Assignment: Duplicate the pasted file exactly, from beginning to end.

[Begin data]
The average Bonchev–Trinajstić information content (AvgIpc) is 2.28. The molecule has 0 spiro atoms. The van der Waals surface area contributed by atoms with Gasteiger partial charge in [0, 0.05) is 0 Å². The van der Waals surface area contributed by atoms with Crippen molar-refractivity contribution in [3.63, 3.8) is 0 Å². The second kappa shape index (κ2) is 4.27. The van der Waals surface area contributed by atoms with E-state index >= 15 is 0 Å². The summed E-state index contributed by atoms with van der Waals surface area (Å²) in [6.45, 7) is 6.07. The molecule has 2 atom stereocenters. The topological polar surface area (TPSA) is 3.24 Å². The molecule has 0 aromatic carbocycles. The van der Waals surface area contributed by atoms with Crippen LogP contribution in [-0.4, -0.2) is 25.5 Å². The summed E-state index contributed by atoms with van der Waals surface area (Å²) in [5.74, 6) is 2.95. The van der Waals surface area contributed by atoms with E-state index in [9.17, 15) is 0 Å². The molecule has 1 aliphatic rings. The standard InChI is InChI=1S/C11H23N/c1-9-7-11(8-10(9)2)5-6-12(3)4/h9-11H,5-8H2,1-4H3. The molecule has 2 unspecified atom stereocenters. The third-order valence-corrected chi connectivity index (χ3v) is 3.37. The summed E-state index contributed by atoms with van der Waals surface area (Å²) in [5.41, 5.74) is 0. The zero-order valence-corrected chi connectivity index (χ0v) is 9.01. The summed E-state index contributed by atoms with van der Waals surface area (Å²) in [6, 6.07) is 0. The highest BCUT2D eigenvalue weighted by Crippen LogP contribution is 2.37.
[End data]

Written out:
The average Bonchev–Trinajstić information content (AvgIpc) is 2.28. The molecule has 0 spiro atoms. The van der Waals surface area contributed by atoms with Gasteiger partial charge in [0, 0.05) is 0 Å². The van der Waals surface area contributed by atoms with Crippen molar-refractivity contribution in [3.63, 3.8) is 0 Å². The second kappa shape index (κ2) is 4.27. The van der Waals surface area contributed by atoms with E-state index >= 15 is 0 Å². The summed E-state index contributed by atoms with van der Waals surface area (Å²) in [6.45, 7) is 6.07. The molecule has 2 atom stereocenters. The topological polar surface area (TPSA) is 3.24 Å². The molecule has 0 aromatic carbocycles. The van der Waals surface area contributed by atoms with Crippen LogP contribution in [-0.4, -0.2) is 25.5 Å². The summed E-state index contributed by atoms with van der Waals surface area (Å²) in [5.74, 6) is 2.95. The van der Waals surface area contributed by atoms with E-state index in [9.17, 15) is 0 Å². The molecule has 1 aliphatic rings. The standard InChI is InChI=1S/C11H23N/c1-9-7-11(8-10(9)2)5-6-12(3)4/h9-11H,5-8H2,1-4H3. The molecule has 2 unspecified atom stereocenters. The third-order valence-corrected chi connectivity index (χ3v) is 3.37. The summed E-state index contributed by atoms with van der Waals surface area (Å²) in [5.41, 5.74) is 0. The zero-order valence-corrected chi connectivity index (χ0v) is 9.01. The summed E-state index contributed by atoms with van der Waals surface area (Å²) in [6, 6.07) is 0. The highest BCUT2D eigenvalue weighted by Crippen LogP contribution is 2.37.